If you’ve watched the Ocean's Eleven, Twelve, Thirteen, and Eight movies, you probably noticed how the heists involved multiple actors as the film titles suggest and we’re not referring to the kind born and bred in Hollywood. In these fictitious, sophisticated schemes, the criminal actors each played key roles to pull off some of the biggest heists in the history of American cinema.
The Ocean’s movies are art, but like a lot of crime movies, they closely mirror real life crimes, which brings us to the subject of aiders and abettors in Florida. Who are they? What role do they play in crimes? And, how are they punished under Florida law? We’ll get that to a minute, but first a little more on the latest of the Ocean’s movies.
In 2018’s Ocean’s Eight for example, one of the all-women team members was a fashion designer, one pretended to have a catering company, one was an actress, one was a hacker, and one even pretended to be an attendant in a women’s restroom, but they all played a role in a sophisticated jewelry heist at an annual Met Gala in New York City.
While it only took one woman to steal the $150 million Cartier necklace off Ann Hathaway’s neck, it took eight women to pull it off. So, this cinematic example leads us to the concept of aiders and abettors under Florida law. Read on to learn more about how they’re prosecuted on the state level.
Being an Accomplice to a Crime
Each state has established its own definitions for criminal actors – principals, accessories, accomplices, aiders, and abettors. For example, in a convenient store robbery, the principle enters the store with a handgun and holds up the cashier. After he gets the money from the cash register and safe, he exits the store and climbs into a getaway car, which is driven by his girlfriend, who is his accomplice. Or in Florida, she’d be call an aider and abettor.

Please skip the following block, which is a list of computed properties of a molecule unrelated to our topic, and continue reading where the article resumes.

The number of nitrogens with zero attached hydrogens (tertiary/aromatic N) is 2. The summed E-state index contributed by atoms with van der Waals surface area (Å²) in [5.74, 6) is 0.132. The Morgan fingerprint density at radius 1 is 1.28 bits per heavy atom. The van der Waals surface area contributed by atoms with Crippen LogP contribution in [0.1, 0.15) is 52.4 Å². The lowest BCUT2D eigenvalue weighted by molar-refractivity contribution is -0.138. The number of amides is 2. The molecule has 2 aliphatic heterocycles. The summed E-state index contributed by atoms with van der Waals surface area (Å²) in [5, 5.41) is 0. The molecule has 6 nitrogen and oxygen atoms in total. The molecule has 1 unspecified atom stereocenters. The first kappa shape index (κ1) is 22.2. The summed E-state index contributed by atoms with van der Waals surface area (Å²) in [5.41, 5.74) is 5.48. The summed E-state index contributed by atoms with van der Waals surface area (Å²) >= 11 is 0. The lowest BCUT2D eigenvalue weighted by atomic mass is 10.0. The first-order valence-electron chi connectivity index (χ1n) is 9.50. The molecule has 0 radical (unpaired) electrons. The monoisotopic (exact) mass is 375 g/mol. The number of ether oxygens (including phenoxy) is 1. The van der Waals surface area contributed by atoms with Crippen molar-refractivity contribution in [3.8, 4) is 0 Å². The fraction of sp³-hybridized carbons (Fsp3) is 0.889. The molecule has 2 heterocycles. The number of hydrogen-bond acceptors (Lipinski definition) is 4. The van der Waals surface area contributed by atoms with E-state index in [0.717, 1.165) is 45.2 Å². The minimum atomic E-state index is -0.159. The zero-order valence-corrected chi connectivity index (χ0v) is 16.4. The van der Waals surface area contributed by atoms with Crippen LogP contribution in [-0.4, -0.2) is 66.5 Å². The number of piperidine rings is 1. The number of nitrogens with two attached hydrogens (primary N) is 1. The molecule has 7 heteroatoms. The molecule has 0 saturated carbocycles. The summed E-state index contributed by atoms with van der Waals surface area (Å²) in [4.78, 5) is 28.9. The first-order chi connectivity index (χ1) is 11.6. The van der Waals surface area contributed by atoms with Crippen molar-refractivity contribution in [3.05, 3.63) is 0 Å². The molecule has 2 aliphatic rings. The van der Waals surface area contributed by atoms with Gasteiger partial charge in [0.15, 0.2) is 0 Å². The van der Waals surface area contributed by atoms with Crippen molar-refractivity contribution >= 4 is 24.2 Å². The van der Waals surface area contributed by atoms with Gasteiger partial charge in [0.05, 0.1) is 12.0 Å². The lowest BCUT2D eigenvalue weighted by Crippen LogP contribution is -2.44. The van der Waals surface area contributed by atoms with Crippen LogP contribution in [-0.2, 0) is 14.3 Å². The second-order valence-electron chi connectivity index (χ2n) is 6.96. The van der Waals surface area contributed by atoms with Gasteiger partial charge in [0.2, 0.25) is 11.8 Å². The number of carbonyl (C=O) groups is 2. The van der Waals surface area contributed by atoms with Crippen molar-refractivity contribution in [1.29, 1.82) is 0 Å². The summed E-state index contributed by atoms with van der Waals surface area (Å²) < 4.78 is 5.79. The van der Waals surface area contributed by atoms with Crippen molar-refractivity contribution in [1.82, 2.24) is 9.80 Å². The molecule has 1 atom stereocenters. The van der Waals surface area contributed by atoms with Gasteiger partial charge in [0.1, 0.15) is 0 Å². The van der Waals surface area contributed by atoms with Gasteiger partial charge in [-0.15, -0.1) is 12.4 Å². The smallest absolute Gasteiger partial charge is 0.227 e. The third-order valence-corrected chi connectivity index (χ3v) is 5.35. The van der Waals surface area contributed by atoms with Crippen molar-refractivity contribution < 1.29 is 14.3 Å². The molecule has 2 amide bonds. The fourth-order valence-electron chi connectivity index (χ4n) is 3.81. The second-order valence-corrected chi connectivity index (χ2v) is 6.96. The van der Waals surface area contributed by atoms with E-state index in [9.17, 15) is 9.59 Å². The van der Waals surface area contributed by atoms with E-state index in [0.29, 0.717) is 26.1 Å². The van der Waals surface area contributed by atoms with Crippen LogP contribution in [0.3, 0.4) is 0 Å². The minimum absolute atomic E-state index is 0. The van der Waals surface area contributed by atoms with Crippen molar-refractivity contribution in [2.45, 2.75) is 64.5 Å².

Generally, states refer to the main criminal actors as the “principle,” and the individuals who assist principles are their “accomplices.” While the definitions vary from state to state, accomplices (or aiders and abettors) are people who participate in a crime. They know about it and they intentionally do something to help someone else commit the crime.
Some ways someone can assist a principle in the commission of a crime:
- Driving the getaway car,
- Acting as a lookout,
- Providing tools to commit a crime,
- Providing firearms for an assault or homicide,
- Providing information to commit a burglary,
- Providing keys or a security code for a robbery,
- Helping someone gain access to secure information; for example, in a computer program or file cabinet,
- And much more.
There are countless ways that someone can be an accomplice to a crime. Usually, it’s not necessary for the accomplice to participate in the commission of the crime itself for them to be found guilty of aiding and abetting the principle.
Many states do not distinguish between principles and accomplices or aiders and abettors and Florida is one of them. Under Section 777.011 of the Florida Statutes, Principal of the first degree, aiders, abettors, and people who counsel or hire a principle to commit a crime face the same punishment as the principle.
Aiders and abettors in Florida will be charged as if they committed the crime themselves. For example, if a woman hired a hitman to murder her husband, which is charged as murder in the first-degree, a capital felony, she can face the same punishment as the triggerman, even though she was not actually present during the murder.
Are you facing criminal charges for aiding and abetting under Sec. 777.011? If so, you could be facing serious penalties under Florida law. To protect your freedom and your rights, contact Thomas & Paulk, P.A.for a free consultation with a former prosecutor.